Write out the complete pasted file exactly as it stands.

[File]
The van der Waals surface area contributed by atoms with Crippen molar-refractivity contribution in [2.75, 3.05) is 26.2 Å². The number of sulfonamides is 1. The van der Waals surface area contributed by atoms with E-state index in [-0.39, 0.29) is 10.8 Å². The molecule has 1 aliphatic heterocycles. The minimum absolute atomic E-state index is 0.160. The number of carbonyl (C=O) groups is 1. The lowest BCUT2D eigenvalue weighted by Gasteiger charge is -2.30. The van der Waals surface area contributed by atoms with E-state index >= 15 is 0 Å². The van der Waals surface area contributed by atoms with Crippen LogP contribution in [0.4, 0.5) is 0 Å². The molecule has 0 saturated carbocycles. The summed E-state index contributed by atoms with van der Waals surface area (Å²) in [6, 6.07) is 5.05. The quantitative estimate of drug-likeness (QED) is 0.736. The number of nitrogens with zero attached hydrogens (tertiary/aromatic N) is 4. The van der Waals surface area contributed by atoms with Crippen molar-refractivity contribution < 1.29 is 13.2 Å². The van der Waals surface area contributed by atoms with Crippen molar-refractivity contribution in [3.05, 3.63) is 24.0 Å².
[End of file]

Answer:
The van der Waals surface area contributed by atoms with Crippen molar-refractivity contribution in [2.75, 3.05) is 26.2 Å². The number of sulfonamides is 1. The van der Waals surface area contributed by atoms with E-state index in [-0.39, 0.29) is 10.8 Å². The molecule has 1 aliphatic heterocycles. The minimum absolute atomic E-state index is 0.160. The number of carbonyl (C=O) groups is 1. The lowest BCUT2D eigenvalue weighted by Gasteiger charge is -2.30. The van der Waals surface area contributed by atoms with E-state index >= 15 is 0 Å². The van der Waals surface area contributed by atoms with Crippen LogP contribution in [0.4, 0.5) is 0 Å². The molecule has 0 saturated carbocycles. The summed E-state index contributed by atoms with van der Waals surface area (Å²) in [6, 6.07) is 5.05. The quantitative estimate of drug-likeness (QED) is 0.736. The number of nitrogens with zero attached hydrogens (tertiary/aromatic N) is 4. The van der Waals surface area contributed by atoms with Crippen molar-refractivity contribution < 1.29 is 13.2 Å². The van der Waals surface area contributed by atoms with Crippen molar-refractivity contribution in [3.05, 3.63) is 24.0 Å².